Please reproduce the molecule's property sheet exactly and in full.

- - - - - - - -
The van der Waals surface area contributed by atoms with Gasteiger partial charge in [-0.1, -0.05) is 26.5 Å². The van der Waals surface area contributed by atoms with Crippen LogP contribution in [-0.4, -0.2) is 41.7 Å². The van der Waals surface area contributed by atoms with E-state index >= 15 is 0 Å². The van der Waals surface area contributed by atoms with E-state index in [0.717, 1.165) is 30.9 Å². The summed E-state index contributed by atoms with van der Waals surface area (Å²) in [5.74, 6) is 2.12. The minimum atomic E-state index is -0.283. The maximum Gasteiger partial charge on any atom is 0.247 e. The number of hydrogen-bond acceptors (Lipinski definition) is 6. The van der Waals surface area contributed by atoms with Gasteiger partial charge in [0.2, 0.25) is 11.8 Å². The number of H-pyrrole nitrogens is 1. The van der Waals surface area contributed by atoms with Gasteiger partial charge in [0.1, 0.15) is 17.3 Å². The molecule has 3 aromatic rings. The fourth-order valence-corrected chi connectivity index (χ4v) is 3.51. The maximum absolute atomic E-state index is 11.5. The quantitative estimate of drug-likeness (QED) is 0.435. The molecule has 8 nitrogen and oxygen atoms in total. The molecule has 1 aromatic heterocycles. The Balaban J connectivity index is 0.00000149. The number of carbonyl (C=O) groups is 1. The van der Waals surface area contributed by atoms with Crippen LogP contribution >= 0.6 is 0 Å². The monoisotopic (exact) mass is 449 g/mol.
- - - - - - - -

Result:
The van der Waals surface area contributed by atoms with Gasteiger partial charge in [-0.1, -0.05) is 26.5 Å². The van der Waals surface area contributed by atoms with Crippen LogP contribution in [-0.4, -0.2) is 41.7 Å². The van der Waals surface area contributed by atoms with E-state index >= 15 is 0 Å². The van der Waals surface area contributed by atoms with E-state index in [0.717, 1.165) is 30.9 Å². The summed E-state index contributed by atoms with van der Waals surface area (Å²) in [5.74, 6) is 2.12. The minimum atomic E-state index is -0.283. The maximum Gasteiger partial charge on any atom is 0.247 e. The number of hydrogen-bond acceptors (Lipinski definition) is 6. The van der Waals surface area contributed by atoms with Gasteiger partial charge in [0.2, 0.25) is 11.8 Å². The number of H-pyrrole nitrogens is 1. The van der Waals surface area contributed by atoms with Gasteiger partial charge in [0.1, 0.15) is 17.3 Å². The molecule has 3 aromatic rings. The fourth-order valence-corrected chi connectivity index (χ4v) is 3.51. The maximum absolute atomic E-state index is 11.5. The quantitative estimate of drug-likeness (QED) is 0.435. The molecule has 8 nitrogen and oxygen atoms in total. The molecule has 1 aromatic heterocycles. The Balaban J connectivity index is 0.00000149. The number of carbonyl (C=O) groups is 1. The van der Waals surface area contributed by atoms with Crippen LogP contribution >= 0.6 is 0 Å². The monoisotopic (exact) mass is 449 g/mol.